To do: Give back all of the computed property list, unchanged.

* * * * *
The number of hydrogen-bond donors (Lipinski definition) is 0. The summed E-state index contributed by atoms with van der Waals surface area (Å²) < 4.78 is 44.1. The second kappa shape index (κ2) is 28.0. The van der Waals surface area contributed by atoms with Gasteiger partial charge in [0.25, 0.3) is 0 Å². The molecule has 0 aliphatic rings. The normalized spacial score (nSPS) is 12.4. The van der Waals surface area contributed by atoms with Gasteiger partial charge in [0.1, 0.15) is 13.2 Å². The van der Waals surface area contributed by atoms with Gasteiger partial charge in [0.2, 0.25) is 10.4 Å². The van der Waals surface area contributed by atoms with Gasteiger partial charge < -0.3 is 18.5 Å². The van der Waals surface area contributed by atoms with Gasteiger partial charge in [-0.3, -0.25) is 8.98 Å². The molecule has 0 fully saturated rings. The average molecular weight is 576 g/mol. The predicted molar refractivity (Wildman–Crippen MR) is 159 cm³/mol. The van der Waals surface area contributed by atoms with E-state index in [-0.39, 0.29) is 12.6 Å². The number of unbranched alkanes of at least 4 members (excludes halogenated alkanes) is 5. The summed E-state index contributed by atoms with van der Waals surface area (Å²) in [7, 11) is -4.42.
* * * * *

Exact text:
The number of hydrogen-bond donors (Lipinski definition) is 0. The summed E-state index contributed by atoms with van der Waals surface area (Å²) < 4.78 is 44.1. The second kappa shape index (κ2) is 28.0. The van der Waals surface area contributed by atoms with Gasteiger partial charge in [0.25, 0.3) is 0 Å². The molecule has 0 aliphatic rings. The normalized spacial score (nSPS) is 12.4. The van der Waals surface area contributed by atoms with Gasteiger partial charge in [0.1, 0.15) is 13.2 Å². The van der Waals surface area contributed by atoms with Gasteiger partial charge in [0.2, 0.25) is 10.4 Å². The van der Waals surface area contributed by atoms with Gasteiger partial charge < -0.3 is 18.5 Å². The van der Waals surface area contributed by atoms with Gasteiger partial charge in [-0.3, -0.25) is 8.98 Å². The molecule has 0 fully saturated rings. The average molecular weight is 576 g/mol. The predicted molar refractivity (Wildman–Crippen MR) is 159 cm³/mol. The van der Waals surface area contributed by atoms with E-state index in [-0.39, 0.29) is 12.6 Å². The number of unbranched alkanes of at least 4 members (excludes halogenated alkanes) is 5. The summed E-state index contributed by atoms with van der Waals surface area (Å²) in [7, 11) is -4.42.